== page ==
When I was first examining the guides on my saw, I noticed that they were unlike anything I’d ever seen before. Actually, they seemed to be a mismatched set.
The guides on my saw are the type that have an asymmetrical pair on each the top and bottom, with one coming from the left, perpendicular to the blade, and the other coming from the right at a 45-degree angle.
I have seen this configuration before, but what was new here was that the perpendicular guide was a small wheel, with a groove on the outer circumference that the back of the blade would ride in; and the 45-degree steel guide wasn’t touching the blade at all.
After digging through the manual, I found that this wheel guide was the “fretwork guide”, meant to support the back of a blade too narrow to be held by the steel guides. This meant that I was missing the horizontal steel guides that I would need for a regular (3/8″-1/2″) blade.
I started looking online for information about Cool Blocks and ceramic guides, having heard that these were the best for guiding the blade and keeping it from overheating due to the friction of the guides rubbing against the blade, however, being a relatively rare European saw, I would have to order custom blocks, which would be tedious and expensive.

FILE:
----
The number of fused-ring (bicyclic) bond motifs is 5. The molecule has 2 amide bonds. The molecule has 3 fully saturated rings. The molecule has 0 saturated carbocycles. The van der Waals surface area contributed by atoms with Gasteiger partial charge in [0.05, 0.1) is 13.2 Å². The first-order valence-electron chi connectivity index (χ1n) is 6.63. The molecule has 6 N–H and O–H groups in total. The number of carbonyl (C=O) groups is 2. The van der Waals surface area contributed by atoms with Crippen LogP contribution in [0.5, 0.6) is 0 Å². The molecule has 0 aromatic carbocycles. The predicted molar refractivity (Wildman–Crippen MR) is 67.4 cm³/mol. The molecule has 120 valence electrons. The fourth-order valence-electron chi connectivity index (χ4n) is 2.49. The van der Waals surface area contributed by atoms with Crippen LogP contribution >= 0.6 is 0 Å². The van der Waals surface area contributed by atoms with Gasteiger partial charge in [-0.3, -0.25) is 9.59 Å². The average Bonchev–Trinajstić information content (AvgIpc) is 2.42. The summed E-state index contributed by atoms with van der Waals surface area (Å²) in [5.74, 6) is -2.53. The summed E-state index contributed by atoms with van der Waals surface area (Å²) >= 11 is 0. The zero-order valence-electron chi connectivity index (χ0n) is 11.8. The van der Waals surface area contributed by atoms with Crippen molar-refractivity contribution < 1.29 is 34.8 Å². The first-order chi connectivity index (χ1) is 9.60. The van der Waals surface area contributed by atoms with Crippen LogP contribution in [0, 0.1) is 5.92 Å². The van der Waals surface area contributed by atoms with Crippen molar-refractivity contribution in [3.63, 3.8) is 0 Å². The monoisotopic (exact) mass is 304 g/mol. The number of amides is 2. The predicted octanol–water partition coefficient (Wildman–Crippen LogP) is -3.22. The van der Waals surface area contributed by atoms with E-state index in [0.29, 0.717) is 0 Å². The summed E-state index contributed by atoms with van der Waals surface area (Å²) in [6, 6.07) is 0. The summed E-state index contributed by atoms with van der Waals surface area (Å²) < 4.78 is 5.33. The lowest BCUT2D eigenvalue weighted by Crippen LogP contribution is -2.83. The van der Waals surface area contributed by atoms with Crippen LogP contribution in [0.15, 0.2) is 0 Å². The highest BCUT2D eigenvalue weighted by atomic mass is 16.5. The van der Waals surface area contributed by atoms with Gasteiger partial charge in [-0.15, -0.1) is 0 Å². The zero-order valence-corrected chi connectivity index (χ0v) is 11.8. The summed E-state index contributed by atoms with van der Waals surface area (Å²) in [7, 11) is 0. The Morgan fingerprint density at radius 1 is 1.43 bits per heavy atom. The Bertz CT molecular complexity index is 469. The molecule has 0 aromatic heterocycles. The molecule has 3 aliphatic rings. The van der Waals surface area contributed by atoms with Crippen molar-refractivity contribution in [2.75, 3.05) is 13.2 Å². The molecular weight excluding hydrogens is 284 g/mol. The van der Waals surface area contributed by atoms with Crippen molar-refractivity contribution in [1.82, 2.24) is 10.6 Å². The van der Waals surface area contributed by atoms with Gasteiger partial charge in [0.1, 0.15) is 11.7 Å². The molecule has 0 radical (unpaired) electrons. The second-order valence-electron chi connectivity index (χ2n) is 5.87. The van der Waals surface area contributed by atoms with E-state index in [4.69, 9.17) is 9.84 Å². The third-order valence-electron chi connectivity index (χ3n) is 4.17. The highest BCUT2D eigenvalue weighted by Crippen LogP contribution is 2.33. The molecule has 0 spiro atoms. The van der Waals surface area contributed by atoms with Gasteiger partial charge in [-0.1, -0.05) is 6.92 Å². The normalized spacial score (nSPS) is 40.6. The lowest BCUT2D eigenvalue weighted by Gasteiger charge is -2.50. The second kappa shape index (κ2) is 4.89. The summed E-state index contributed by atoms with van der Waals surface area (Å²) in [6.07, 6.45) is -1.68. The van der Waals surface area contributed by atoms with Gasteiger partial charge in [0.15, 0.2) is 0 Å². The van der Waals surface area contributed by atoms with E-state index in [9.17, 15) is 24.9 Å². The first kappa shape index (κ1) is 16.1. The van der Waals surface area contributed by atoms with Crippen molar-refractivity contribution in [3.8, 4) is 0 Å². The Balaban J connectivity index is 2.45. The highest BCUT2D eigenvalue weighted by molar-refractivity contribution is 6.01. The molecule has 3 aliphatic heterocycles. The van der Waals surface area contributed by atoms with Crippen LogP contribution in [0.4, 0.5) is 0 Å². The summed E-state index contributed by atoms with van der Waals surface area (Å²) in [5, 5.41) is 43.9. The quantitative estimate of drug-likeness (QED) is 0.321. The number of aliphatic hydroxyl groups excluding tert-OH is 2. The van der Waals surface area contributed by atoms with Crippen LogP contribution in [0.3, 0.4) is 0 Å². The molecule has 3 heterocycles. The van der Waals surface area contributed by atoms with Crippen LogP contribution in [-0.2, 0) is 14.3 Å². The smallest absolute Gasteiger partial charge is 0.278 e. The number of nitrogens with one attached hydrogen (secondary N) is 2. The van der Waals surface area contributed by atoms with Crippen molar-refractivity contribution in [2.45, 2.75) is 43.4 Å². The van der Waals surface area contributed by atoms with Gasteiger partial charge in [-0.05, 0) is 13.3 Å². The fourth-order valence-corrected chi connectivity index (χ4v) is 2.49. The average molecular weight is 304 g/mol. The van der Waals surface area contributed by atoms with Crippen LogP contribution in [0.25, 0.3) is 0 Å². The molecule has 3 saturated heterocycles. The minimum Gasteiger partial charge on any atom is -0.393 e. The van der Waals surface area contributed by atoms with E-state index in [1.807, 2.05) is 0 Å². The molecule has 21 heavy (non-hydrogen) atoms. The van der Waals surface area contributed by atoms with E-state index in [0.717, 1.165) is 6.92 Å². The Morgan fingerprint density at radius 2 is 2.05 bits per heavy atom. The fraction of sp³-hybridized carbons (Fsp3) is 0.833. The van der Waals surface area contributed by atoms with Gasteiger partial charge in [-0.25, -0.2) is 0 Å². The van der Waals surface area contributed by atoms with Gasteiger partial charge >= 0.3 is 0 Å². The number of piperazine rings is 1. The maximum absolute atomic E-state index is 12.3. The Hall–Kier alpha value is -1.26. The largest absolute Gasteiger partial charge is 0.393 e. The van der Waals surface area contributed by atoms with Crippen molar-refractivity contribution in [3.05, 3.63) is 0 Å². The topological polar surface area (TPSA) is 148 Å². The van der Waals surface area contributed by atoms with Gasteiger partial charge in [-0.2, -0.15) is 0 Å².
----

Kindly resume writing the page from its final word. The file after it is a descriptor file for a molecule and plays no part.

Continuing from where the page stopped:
I am a regular reader of woodgears.ca, and had seen an article regarding using hardwood blocks as guides. This seemed cheap, easy, and reversible, so I thought it would make a worthwhile experiment.
Wanting to do a little more research on this concept and general bandsaw theory, I bought The Bandsaw Book and found a couple interesting facts: 1.) Wooden guides can provide excellent support for the blade, although they wear out quickly; and 2.) Steel guides do NOT cause blades to overheat (the wood being cut generates far more heat, and the guides are only making contact with a very small portion of the blade).
Armed with the confidence that I could do no harm; I cut out a set of guides from some white oak I had laying around, saturated them with Johnson’s Paste Wax, and tested the cut.
It was terrible! The blade immediately started cutting at what must have been 20-degrees from parallel to the table.
I started to worry about whether the guides would work, but then I remembered: I’m using a saw with chewed up tires and the cheapest Craftsman blade that fits, I should probably address those problems before I start trying to fine-tune the cut.
<To be continued in Part 4: The Wheels and the Blade>